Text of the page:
A Radical Distributed Architecture for Local Energy Generation, Distribution, and Sharing

April 25, 2008 - 12:00pm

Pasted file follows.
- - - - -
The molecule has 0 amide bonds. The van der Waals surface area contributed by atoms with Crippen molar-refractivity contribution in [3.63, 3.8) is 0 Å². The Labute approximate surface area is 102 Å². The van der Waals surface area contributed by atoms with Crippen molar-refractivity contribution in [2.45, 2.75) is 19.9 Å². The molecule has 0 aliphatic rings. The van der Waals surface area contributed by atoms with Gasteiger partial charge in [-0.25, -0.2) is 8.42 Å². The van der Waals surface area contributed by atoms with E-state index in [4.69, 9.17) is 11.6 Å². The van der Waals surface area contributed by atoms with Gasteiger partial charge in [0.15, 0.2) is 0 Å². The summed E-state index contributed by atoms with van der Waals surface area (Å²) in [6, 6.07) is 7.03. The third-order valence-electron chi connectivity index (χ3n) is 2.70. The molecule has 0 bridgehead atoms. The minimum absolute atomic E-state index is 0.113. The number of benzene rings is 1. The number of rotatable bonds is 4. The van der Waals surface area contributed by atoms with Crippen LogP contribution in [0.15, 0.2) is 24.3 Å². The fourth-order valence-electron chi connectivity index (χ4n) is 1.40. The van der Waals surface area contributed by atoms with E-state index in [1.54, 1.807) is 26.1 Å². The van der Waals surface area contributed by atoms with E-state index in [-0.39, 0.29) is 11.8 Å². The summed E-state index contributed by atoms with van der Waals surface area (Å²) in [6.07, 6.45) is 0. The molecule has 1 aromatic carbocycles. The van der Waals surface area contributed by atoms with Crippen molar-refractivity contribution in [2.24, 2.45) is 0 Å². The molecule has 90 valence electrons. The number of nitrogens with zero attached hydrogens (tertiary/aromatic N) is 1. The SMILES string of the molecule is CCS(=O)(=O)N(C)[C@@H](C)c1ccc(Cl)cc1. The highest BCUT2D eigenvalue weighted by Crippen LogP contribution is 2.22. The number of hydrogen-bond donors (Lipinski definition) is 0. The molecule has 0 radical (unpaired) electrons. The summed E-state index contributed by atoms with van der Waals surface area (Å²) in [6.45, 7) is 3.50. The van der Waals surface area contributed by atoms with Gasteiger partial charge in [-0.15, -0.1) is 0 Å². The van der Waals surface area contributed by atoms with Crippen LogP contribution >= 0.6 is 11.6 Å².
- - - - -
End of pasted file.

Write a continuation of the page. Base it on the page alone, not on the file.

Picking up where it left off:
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The LoCal Project is developing Information Age solutions to the limiting resource of this century: energy. One hundred fifty years ago, humanity was transformed by harnessing energy for machinery and work. Toil by hand became routinely mechanized, inconceivable constructions became reality, and powered transport shrunk the world. A century later, computers brought an equally profound transformation, replacing mundane bookkeeping and obviating libraries, simulating the imperceptible, and placing knowledge at our fingertips. Information processing has sustained a 50-100% annualized growth of capability over the past 30 years. Productivity drives growth in energy consumption, which in turn, impacts the planet and, with rising CO2 production, threatens to alter modern civilization. It is time to rethink this relationship. The fruits of the information revolution must be used for a new foundation for sustainable energy. We apply the lessons of the Internet, for building distributed and robust communications infrastructures, to a radical new architecture for energy generation, distribution and sharing. We introduce packetized energy, stored and forwarded to where it is locally needed, exploiting technology for more efficient energy storage. Like the Internet, quality is achieved end-to-end via protocols over a best-effort, resilient and scalable infrastructure. Distributed management and storage enables dramatic reductions in peak-to-average energy consumption, influencing infrastructure provisioning and investment, and enabling a virtuous cycle of power-limited design. Our architectural building block, intelligent power switching, permits use of diverse, even non-traditional energy storage. Rather than replacing the grid, we overlay it, providing independence from existing generation and transmission systems. Our approach is suited to environments where it is desirable to add incremental generation and distribution, where a centralized infrastructure is prohibitively expensive to deploy as in third world or remote regions (e.g., military or humanitarian operations), or where continued operation in the face of natural disasters is highly desirable (e.g., post-Katrina or post-earthquake disruption of the wide-area energy grid). Management of local demand is also important to dynamically reduce load to remain independent of the grid for as long as possible.

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